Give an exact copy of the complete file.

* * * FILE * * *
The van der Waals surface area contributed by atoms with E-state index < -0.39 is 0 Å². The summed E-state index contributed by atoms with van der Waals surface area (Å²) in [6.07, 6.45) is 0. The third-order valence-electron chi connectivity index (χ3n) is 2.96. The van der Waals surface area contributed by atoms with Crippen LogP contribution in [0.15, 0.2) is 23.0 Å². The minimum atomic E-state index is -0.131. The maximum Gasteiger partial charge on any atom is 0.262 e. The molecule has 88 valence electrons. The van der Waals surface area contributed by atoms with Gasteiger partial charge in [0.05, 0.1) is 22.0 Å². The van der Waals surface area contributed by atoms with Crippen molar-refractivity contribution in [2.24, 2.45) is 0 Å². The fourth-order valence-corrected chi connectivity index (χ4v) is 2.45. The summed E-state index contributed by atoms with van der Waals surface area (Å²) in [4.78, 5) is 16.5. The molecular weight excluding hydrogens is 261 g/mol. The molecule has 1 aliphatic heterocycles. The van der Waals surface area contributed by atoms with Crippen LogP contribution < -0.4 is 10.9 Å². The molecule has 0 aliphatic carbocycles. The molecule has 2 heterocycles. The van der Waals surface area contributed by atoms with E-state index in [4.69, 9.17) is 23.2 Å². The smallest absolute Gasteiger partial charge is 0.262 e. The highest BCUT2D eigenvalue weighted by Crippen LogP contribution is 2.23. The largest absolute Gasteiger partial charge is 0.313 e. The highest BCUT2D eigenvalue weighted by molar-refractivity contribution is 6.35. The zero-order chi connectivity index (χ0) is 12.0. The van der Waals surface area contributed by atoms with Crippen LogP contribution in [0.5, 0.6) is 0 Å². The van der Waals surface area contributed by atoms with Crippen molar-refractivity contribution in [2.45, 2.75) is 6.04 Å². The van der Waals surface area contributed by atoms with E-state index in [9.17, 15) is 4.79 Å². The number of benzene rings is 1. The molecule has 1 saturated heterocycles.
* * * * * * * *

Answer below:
The van der Waals surface area contributed by atoms with E-state index < -0.39 is 0 Å². The summed E-state index contributed by atoms with van der Waals surface area (Å²) in [6.07, 6.45) is 0. The third-order valence-electron chi connectivity index (χ3n) is 2.96. The van der Waals surface area contributed by atoms with Crippen LogP contribution in [0.15, 0.2) is 23.0 Å². The minimum atomic E-state index is -0.131. The maximum Gasteiger partial charge on any atom is 0.262 e. The molecule has 88 valence electrons. The van der Waals surface area contributed by atoms with Gasteiger partial charge in [0.05, 0.1) is 22.0 Å². The van der Waals surface area contributed by atoms with Crippen molar-refractivity contribution in [2.24, 2.45) is 0 Å². The fourth-order valence-corrected chi connectivity index (χ4v) is 2.45. The summed E-state index contributed by atoms with van der Waals surface area (Å²) in [4.78, 5) is 16.5. The molecular weight excluding hydrogens is 261 g/mol. The molecule has 1 aliphatic heterocycles. The van der Waals surface area contributed by atoms with Crippen LogP contribution < -0.4 is 10.9 Å². The molecule has 0 aliphatic carbocycles. The molecule has 2 heterocycles. The van der Waals surface area contributed by atoms with E-state index in [4.69, 9.17) is 23.2 Å². The smallest absolute Gasteiger partial charge is 0.262 e. The highest BCUT2D eigenvalue weighted by Crippen LogP contribution is 2.23. The largest absolute Gasteiger partial charge is 0.313 e. The highest BCUT2D eigenvalue weighted by molar-refractivity contribution is 6.35. The zero-order chi connectivity index (χ0) is 12.0. The van der Waals surface area contributed by atoms with Crippen LogP contribution in [0.5, 0.6) is 0 Å². The van der Waals surface area contributed by atoms with Crippen molar-refractivity contribution in [2.45, 2.75) is 6.04 Å². The van der Waals surface area contributed by atoms with E-state index in [9.17, 15) is 4.79 Å². The number of benzene rings is 1. The molecule has 1 saturated heterocycles.